But communities also saw this jurisdiction as a potential source of revenue to offset tribute and other payments. They regularly subcontracted management of their tambos to Spaniards for an annual fee. The communities of Surco, Late, Carabayllo, and Pachacamac continued to supply mitayo labor to staff the inns but Spaniards paid to manage them. In 1612–1613, the corregidor auctioned off management of all four communities’ tambos, each receiving about 300 pesos for a three-year contract.62 In this case, ultimate control over mitayos was shifted from the cacique to the corregidor (who would field complaints from Spanish contractors about their indigenous laborers) in exchange for a cash payment to assist with tribute and other community expenses. A 1688 document notes that that year’s rental income went to pay salaries of the cacique and the local priest, and to underwrite religious festivals.63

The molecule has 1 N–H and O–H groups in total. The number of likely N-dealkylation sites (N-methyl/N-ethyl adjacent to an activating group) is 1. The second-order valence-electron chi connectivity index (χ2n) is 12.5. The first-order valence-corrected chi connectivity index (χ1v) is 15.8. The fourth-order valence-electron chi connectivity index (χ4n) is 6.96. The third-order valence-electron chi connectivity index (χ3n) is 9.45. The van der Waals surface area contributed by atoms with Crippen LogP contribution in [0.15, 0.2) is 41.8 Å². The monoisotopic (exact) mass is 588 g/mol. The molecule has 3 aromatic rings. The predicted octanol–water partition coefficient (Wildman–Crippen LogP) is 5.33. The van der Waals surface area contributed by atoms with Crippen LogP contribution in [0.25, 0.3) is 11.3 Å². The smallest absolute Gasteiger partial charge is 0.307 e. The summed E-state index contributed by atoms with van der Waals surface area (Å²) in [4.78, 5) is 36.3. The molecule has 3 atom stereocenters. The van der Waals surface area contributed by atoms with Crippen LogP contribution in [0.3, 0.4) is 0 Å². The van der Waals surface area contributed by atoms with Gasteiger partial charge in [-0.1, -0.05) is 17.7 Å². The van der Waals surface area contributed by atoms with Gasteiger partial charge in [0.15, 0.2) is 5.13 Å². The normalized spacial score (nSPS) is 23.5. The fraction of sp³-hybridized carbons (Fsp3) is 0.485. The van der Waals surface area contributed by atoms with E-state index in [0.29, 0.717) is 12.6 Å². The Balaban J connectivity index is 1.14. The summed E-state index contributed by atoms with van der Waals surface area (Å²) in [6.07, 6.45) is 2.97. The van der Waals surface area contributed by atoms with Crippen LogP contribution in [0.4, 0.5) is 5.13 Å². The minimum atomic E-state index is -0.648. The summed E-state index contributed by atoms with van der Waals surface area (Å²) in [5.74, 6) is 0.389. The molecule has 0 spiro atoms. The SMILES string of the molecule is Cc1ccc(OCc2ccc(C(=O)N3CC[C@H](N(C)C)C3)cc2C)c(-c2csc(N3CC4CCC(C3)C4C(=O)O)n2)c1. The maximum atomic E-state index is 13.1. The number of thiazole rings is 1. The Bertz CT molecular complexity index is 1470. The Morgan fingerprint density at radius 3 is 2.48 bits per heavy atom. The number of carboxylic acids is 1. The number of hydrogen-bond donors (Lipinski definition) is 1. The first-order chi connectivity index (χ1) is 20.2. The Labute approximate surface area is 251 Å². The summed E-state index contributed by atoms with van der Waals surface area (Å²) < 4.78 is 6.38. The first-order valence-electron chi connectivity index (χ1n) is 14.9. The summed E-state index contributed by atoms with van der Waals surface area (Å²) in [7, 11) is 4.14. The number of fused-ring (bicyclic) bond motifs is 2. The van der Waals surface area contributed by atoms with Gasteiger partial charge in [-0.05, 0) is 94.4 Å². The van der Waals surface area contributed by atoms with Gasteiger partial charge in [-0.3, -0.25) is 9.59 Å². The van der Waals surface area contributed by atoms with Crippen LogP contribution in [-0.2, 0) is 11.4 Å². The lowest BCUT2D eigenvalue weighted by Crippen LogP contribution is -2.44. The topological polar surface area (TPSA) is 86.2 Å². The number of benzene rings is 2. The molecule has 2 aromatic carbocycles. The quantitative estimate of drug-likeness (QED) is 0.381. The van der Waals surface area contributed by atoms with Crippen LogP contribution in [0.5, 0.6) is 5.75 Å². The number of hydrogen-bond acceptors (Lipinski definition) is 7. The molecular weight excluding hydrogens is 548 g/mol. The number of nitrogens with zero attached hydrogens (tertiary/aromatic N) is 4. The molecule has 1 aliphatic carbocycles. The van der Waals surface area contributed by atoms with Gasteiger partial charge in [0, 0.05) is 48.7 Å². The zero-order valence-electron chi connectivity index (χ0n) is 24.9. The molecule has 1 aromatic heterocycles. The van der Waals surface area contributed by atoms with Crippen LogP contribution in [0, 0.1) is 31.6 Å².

Unusual language crops up in a few wills, leading to speculation that communities were developing other enterprises in order to meet their financial obligations. In the late 1590s, some indigenous women in Surco noted extraordinary investments in chicha-making equipment. That indigenous women from the valley communities were individually making and selling chicha, or corn beer, for the urban market is well-documented. But the community of Surco, the largest indigenous pueblo in the region, also appears to have supported a town tavern, possibly associated with its tambo. It may have been managed and staffed as a community project, whose profits supported community functions, given the unusual scale of the operation, that it was referred to as the pueblo’s tavern, and that its clients included Spaniards.64